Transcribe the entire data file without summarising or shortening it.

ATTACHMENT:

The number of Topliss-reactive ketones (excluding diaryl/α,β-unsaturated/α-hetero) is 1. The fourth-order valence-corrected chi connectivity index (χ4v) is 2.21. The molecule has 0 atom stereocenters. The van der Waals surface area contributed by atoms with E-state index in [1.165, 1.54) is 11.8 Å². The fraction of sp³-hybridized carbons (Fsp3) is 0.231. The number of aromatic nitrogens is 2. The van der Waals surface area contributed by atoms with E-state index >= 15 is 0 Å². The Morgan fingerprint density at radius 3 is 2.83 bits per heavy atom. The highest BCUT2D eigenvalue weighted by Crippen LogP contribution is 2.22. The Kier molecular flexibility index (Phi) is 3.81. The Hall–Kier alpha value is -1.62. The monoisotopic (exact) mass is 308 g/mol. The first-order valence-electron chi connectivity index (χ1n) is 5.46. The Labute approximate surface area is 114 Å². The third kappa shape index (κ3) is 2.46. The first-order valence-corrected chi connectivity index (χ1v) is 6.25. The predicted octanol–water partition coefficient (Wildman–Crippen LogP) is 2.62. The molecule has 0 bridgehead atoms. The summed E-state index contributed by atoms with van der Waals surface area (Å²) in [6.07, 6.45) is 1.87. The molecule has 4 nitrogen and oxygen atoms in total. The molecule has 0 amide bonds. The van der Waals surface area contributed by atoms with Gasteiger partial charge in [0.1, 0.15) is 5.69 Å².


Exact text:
The number of Topliss-reactive ketones (excluding diaryl/α,β-unsaturated/α-hetero) is 1. The fourth-order valence-corrected chi connectivity index (χ4v) is 2.21. The molecule has 0 atom stereocenters. The van der Waals surface area contributed by atoms with E-state index in [1.165, 1.54) is 11.8 Å². The fraction of sp³-hybridized carbons (Fsp3) is 0.231. The number of aromatic nitrogens is 2. The van der Waals surface area contributed by atoms with E-state index >= 15 is 0 Å². The Morgan fingerprint density at radius 3 is 2.83 bits per heavy atom. The highest BCUT2D eigenvalue weighted by Crippen LogP contribution is 2.22. The Kier molecular flexibility index (Phi) is 3.81. The Hall–Kier alpha value is -1.62. The monoisotopic (exact) mass is 308 g/mol. The first-order valence-electron chi connectivity index (χ1n) is 5.46. The Labute approximate surface area is 114 Å². The third kappa shape index (κ3) is 2.46. The first-order valence-corrected chi connectivity index (χ1v) is 6.25. The predicted octanol–water partition coefficient (Wildman–Crippen LogP) is 2.62. The molecule has 0 bridgehead atoms. The summed E-state index contributed by atoms with van der Waals surface area (Å²) in [6.07, 6.45) is 1.87. The molecule has 4 nitrogen and oxygen atoms in total. The molecule has 0 amide bonds. The van der Waals surface area contributed by atoms with Gasteiger partial charge in [0.1, 0.15) is 5.69 Å².